Thank you for following the skin disorders online column this year. We conclude our 2020 journey together by looking at uncommon skin disorders, including peeling skin syndrome, elastoderma, chromhidrosis, and acanthosis nigricans.
PEELING SKIN SYNDROME
Peeling skin syndrome is a genetic disorder characterized by the constant flaking of the skin, itchiness, and erythema. The symptoms of this disorder can present shortly after birth or develop in adolescence or adulthood.
The first type of peeling skin syndrome is noninflammatory type A. This presents with generalized white scaling and painless flaking. The second type is inflammatory type B, an inflamed, itchy area with superficial patchy flaking. Some families report an acral form of peeling skin syndrome, in which peeling occurs only on the hands and feet. Identification of mutations in the Transglutaminase X and Cystatin A genes have been linked to this condition.Peeling skin syndrome is inherited in an autosomal recessive pattern, meaning that two copies of an abnormal gene must be present in each cell. Both parents must carry these mutated genes to pass along the disorder to their child. Typically, neither parent will display any symptoms of the disorder. Science is still searching for a cure.
According to The Human Phenotype Ontology database, approximately 80% to 99% of patients with peeling skin syndromedisplay symptoms, some of which include between30% to 79% of patients displaying an abnormal hair texture. Other symptoms and conditions include the following:
A medical professional must test for and diagnose this condition. Unfortunately, science is still searching for effective treatment options. Topical emollients (skin softeners) provide some comfort and keratolytic. Keratolytic (exfoliating) agents can soften the surface cells of the stratum corneum and speed up desquamation to improve the appearance of the skin.
Another rare skin condition is elastoderma, sometimes referred to as acquired skin laxity. It displays as lax or sagging skin in a specific area of the body. The elasticity of the skin is substantially decreased.Commonly affected areas are the neck, elbows, and knees.
The exact cause is unknown as it affects males and females and all ethnicities equally. Elastoderma can occur in adults as well as adolescents. The exact cause of this condition is known, but many health professionals believe that an overabundance of elastin fibers in the affected area may play a factor.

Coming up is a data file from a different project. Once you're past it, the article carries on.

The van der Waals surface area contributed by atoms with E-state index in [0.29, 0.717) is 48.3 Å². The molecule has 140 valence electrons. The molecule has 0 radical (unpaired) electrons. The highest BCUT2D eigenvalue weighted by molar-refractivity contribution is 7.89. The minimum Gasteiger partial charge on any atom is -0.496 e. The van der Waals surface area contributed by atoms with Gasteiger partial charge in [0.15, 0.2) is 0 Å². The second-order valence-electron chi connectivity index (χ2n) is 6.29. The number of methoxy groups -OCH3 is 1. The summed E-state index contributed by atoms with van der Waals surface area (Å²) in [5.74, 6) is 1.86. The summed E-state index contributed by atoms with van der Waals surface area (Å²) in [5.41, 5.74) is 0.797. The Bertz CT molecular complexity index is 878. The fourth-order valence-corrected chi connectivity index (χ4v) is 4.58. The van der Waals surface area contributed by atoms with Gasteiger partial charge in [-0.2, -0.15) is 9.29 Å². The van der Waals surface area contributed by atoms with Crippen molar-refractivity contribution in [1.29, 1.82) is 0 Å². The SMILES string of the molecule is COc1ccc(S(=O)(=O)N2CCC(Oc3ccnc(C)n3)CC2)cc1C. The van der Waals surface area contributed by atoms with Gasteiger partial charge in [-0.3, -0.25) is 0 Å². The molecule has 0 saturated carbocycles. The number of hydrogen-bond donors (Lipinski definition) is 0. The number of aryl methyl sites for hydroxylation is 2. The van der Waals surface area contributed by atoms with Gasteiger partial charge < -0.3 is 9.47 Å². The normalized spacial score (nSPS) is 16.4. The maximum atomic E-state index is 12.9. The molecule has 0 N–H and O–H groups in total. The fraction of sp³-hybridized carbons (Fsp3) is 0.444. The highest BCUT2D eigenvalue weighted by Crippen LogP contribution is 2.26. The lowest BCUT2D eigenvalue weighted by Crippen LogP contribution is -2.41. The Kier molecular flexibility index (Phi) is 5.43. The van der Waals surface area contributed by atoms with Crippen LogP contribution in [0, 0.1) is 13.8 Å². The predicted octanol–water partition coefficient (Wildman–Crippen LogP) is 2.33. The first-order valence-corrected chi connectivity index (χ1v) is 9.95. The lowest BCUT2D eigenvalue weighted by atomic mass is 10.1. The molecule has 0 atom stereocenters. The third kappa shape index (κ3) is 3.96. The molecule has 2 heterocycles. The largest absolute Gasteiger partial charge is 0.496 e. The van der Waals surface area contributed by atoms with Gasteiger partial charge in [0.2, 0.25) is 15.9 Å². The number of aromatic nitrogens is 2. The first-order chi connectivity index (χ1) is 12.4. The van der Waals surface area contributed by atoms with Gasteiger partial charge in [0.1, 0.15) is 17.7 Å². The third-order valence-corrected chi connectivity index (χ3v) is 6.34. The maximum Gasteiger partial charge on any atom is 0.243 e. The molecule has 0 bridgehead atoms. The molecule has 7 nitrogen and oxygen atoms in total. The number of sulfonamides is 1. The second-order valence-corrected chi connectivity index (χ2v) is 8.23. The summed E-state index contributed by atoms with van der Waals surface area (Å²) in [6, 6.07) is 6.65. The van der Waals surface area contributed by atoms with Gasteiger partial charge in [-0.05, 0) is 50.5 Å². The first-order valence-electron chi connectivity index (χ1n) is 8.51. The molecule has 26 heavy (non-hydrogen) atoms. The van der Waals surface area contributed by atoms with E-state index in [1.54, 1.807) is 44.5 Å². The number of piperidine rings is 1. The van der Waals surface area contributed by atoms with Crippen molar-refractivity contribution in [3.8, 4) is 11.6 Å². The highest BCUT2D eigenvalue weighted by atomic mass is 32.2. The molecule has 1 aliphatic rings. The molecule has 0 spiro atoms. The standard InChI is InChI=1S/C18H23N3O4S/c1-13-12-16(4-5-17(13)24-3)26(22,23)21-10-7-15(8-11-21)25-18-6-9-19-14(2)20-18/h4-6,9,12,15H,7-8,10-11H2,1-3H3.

Diagnosis and Treatment
A medical professional must diagnose this condition after a complete evaluation, including a skin biopsy. Some patients have been treated with surgical removal of the affected skin, but the laxity usually returns. There is ongoing research to find the exact cause and effective treatment options for elastoderma.
The secretion of colored sweat identifies this rare skin condition. The sweat discoloration is caused by the lipofuscin deposits in the sweat glands. Lipofuscins are yellow-brown pigment granules composed of lipid-containing residues that occur as cells disintegrate in the cell turnover process. The condition itself is harmless, but it may lead to embarrassment, causing depression or anxiety.
Sweat secretions can be blue, green, yellow, pink, or black. Usually, chromhidrosis affects the apocrine glands, mainly on the face and underarms. The apocrine glands are the sweat glands that open into the hair follicle.
Diagnosis and Treatment
A medical diagnosis is required to confirm chromhidrosis. A biopsy is looking for an increased number of lipofuscin granules in the apocrine cells. Two commonly used treatments are over-the-counter capsaicin cream 0.025% (applied topically) and Botox injections.
Acanthosis nigricans is a common, chronic skin condition that presents as dark, velvety patches in body folds and creases. Roughly, 3,000,000 cases are reported each year in the United States.This condition can last for years or even throughout an individual’s lifetime.
The armpits, groin, and neck are commonly affected areas. Changes in skin color and texture occur slowly. Occasionally, the affected skin is itchy and may have an odor.Association with other conditions or diseases is also common.
The primary treatment option is to address the underlying issue, which will often return normal skin color and texture.Weight loss, regaining a hormonal balance, and using skin lightening creams can also be helpful.
The message is simple. Develop a good relationship with a physician, especially a dermatologist. Many conditions that the aesthetician may encounter need to be diagnosed and treated by a medical provider. Clients often ask their aesthetician’s opinion on various skin abnormalities. They must politely remind clients that we cannot diagnose any condition and refer them to their medical provider for guidance.